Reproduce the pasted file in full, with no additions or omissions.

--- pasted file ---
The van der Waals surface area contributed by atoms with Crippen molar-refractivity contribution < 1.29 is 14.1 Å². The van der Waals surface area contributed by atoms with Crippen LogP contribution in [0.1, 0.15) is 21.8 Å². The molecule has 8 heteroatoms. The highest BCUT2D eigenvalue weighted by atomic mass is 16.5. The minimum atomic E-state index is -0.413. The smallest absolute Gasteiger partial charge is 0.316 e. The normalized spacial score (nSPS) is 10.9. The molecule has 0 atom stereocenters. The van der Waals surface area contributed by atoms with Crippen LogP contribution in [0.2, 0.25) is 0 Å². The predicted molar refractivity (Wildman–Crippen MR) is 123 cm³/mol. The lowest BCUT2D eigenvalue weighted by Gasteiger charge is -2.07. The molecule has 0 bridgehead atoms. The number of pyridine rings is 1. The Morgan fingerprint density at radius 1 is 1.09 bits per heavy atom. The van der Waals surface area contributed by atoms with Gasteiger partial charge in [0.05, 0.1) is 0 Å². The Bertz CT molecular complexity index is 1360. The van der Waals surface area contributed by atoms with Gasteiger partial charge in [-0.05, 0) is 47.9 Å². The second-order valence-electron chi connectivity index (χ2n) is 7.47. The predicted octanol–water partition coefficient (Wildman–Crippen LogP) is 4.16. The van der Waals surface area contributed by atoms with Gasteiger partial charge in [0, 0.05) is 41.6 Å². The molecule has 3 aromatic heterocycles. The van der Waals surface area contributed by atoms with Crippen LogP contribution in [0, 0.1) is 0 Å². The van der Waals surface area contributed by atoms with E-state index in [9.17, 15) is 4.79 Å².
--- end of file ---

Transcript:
The van der Waals surface area contributed by atoms with Crippen molar-refractivity contribution < 1.29 is 14.1 Å². The van der Waals surface area contributed by atoms with Crippen LogP contribution in [0.1, 0.15) is 21.8 Å². The molecule has 8 heteroatoms. The highest BCUT2D eigenvalue weighted by atomic mass is 16.5. The minimum atomic E-state index is -0.413. The smallest absolute Gasteiger partial charge is 0.316 e. The normalized spacial score (nSPS) is 10.9. The molecule has 0 atom stereocenters. The van der Waals surface area contributed by atoms with Crippen LogP contribution in [0.2, 0.25) is 0 Å². The predicted molar refractivity (Wildman–Crippen MR) is 123 cm³/mol. The lowest BCUT2D eigenvalue weighted by Gasteiger charge is -2.07. The molecule has 0 bridgehead atoms. The number of pyridine rings is 1. The Morgan fingerprint density at radius 1 is 1.09 bits per heavy atom. The van der Waals surface area contributed by atoms with Gasteiger partial charge in [0.05, 0.1) is 0 Å². The Bertz CT molecular complexity index is 1360. The van der Waals surface area contributed by atoms with Gasteiger partial charge in [-0.05, 0) is 47.9 Å². The second-order valence-electron chi connectivity index (χ2n) is 7.47. The predicted octanol–water partition coefficient (Wildman–Crippen LogP) is 4.16. The van der Waals surface area contributed by atoms with Gasteiger partial charge in [0, 0.05) is 41.6 Å². The molecule has 3 aromatic heterocycles. The van der Waals surface area contributed by atoms with Crippen LogP contribution in [0, 0.1) is 0 Å². The van der Waals surface area contributed by atoms with E-state index in [9.17, 15) is 4.79 Å².